We will explain the differences between these three closely related technologies that can be used in the architecture, engineering and construction sector
Research into extended realities (Augmented, Virtual and Mixed Reality) began several decades ago. However, it was not until last year that they began to have a direct impact on consumers. In global figures, investment in these technologies reached 14,400 billion euros by the end of 2019 and is predicted to increase tenfold by 2023.
At BIMserver.center, an open global platform for collaboration in the cloud for architecture, engineering and construction projects using open standard formats, we have also supported the development of these disruptive technologies in order to offer our users and clients the best tools for carrying out their construction projects with greater security and efficiency.
Therefore, and being aware that there are still some doubts about the differences between Augmented, Virtual and Mixed Realities, we are going to briefly explain the features of each of them and their differences.
Virtual Reality (VR)
Virtual Reality is the technology that allows us to replace our environment with another digitally generated one. To be able to create this new environment, Virtual Reality usually needs virtual reality glasses in order to be able to transport us to a new place and live all kinds of experiences that happen as if in real life. This technology is used to create worlds, environments and realities independent of the external world with which we can interact.
Augmented Reality (AR)
Augmented Reality is the technology that allows us to superimpose layers of information onto the physical world in which we live. The main difference with VR is that it does not create a new environment independent of reality, but rather it creates virtual content that is applied to the real world. To use Augmented Reality, all that is needed is a smart phone with a camera or a tablet and an AR application. Applied to the construction sector, Augmented Reality offers a series of benefits, such as improving communication between agents, speeding up processes, saving costs, reducing errors and improving productivity.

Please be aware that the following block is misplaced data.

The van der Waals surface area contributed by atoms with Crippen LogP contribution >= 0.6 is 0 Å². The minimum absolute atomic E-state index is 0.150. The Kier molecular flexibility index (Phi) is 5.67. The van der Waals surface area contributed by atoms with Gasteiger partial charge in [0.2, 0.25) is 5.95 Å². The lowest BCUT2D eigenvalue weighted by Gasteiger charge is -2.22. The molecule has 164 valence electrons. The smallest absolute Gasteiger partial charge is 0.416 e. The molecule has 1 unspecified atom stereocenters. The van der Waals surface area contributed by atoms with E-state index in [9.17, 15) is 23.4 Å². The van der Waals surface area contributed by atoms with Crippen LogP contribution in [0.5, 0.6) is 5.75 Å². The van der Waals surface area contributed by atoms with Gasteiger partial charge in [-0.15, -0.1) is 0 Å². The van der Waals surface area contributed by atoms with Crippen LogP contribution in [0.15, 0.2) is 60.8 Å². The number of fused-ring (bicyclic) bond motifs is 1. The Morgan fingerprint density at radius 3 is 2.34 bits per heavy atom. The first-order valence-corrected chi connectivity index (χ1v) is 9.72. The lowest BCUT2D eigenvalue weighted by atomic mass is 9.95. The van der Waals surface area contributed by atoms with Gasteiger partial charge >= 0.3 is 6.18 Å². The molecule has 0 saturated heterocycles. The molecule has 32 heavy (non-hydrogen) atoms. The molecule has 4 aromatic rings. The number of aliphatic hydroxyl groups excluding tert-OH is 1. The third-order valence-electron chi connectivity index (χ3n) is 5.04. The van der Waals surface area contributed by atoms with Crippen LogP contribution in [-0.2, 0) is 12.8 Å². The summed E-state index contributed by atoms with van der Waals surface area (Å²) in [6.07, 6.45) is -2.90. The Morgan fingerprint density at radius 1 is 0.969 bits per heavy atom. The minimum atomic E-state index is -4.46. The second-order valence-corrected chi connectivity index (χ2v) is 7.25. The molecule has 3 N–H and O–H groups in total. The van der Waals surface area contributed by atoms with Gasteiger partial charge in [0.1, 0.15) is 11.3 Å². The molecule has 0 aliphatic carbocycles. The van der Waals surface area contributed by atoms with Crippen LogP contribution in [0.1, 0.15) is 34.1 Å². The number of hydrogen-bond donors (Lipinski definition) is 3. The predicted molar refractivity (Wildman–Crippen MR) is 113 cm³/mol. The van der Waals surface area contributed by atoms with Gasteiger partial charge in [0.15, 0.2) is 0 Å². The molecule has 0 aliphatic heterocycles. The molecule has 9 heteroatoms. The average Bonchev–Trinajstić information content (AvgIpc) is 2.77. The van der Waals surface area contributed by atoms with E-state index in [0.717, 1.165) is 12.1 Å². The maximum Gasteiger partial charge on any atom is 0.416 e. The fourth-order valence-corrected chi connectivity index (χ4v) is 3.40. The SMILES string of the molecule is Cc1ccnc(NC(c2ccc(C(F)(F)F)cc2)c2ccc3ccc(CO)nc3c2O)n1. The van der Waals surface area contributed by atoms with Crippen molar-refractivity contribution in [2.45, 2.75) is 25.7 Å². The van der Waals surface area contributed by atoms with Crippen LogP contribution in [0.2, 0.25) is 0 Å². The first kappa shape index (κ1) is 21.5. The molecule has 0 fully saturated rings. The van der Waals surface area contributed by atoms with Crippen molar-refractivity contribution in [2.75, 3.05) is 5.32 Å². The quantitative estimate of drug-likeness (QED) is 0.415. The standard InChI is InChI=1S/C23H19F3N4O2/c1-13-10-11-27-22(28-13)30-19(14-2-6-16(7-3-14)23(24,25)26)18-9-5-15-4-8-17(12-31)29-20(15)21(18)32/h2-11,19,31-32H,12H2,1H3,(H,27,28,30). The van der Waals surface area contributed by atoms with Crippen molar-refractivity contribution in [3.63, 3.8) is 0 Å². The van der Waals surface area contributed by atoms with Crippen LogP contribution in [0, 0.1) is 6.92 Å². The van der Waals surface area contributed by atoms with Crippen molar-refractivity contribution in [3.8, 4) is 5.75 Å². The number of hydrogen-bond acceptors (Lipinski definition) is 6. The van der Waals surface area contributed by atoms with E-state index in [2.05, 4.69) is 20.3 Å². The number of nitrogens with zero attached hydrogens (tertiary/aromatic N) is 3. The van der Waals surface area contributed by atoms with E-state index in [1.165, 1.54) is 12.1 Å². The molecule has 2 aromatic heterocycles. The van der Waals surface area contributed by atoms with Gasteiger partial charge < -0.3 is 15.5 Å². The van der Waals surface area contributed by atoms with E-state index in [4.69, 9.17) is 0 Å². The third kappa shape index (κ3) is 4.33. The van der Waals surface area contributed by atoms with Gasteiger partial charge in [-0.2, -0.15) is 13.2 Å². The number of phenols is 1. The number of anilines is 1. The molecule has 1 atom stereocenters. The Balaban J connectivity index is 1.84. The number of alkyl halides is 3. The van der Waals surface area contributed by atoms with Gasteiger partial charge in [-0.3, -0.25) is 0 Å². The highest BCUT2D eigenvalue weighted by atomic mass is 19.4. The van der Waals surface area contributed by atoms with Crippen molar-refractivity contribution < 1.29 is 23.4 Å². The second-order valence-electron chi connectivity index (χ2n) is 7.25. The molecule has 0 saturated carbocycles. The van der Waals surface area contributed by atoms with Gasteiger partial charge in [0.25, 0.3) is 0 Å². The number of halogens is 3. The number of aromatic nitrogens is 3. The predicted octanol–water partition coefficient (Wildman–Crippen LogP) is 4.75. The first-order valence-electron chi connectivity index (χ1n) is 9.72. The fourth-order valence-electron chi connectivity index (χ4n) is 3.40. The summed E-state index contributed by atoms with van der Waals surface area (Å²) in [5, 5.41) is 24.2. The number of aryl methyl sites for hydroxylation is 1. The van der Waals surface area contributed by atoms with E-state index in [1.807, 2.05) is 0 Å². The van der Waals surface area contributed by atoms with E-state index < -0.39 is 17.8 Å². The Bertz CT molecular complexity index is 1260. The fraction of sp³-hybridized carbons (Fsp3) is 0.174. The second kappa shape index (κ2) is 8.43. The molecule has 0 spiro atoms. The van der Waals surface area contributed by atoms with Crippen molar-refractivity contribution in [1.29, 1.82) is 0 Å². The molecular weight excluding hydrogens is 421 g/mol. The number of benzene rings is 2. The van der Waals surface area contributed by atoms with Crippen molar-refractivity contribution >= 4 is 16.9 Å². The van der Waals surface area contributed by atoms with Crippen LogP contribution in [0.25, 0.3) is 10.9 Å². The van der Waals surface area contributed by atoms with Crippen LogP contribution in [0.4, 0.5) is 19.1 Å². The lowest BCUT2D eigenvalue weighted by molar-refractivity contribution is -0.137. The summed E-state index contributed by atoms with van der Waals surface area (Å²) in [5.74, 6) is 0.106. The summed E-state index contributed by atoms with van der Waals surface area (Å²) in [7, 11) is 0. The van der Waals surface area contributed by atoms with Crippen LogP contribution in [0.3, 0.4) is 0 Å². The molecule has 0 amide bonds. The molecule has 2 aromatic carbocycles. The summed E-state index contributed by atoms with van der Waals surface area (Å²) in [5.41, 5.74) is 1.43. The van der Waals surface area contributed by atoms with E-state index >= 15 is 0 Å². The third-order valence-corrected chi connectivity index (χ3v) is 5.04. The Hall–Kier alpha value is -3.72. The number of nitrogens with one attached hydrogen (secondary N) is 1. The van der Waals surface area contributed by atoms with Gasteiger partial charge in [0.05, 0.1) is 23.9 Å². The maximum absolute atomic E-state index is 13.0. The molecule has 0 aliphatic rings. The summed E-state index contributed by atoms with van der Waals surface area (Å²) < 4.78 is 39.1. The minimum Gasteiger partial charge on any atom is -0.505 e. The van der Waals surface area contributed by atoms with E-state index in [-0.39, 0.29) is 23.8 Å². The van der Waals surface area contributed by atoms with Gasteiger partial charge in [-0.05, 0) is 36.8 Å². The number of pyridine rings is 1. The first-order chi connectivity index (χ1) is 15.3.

Mixed Reality (MR)
On the other hand, Mixed Reality is a more complex technology than the previous two and can be defined as a hybrid between Augmented Reality and Virtual Reality. Specifically, in Mixed Reality the physical world is merged with the digital world. To do this, it offers the user a virtual world that has been recreated over the real world, which allows us to interact with the former without completely escaping from the latter. For example, any virtual object placed in a physical environment will receive information about the physical space and its context, which means that factors such as lighting have an influence on our perception of virtual objects.
These three technologies are intended to coexist and complement each other because they offer a different experience that can be attractive to different users and meet different needs depending on the sector in which they are applied. In this regard, the X-ray of Virtual, Augmented and Mixed Reality in Spain, produced by the Fundación Telefónica, outlines by economic sector the presence of these technologies in Spain:
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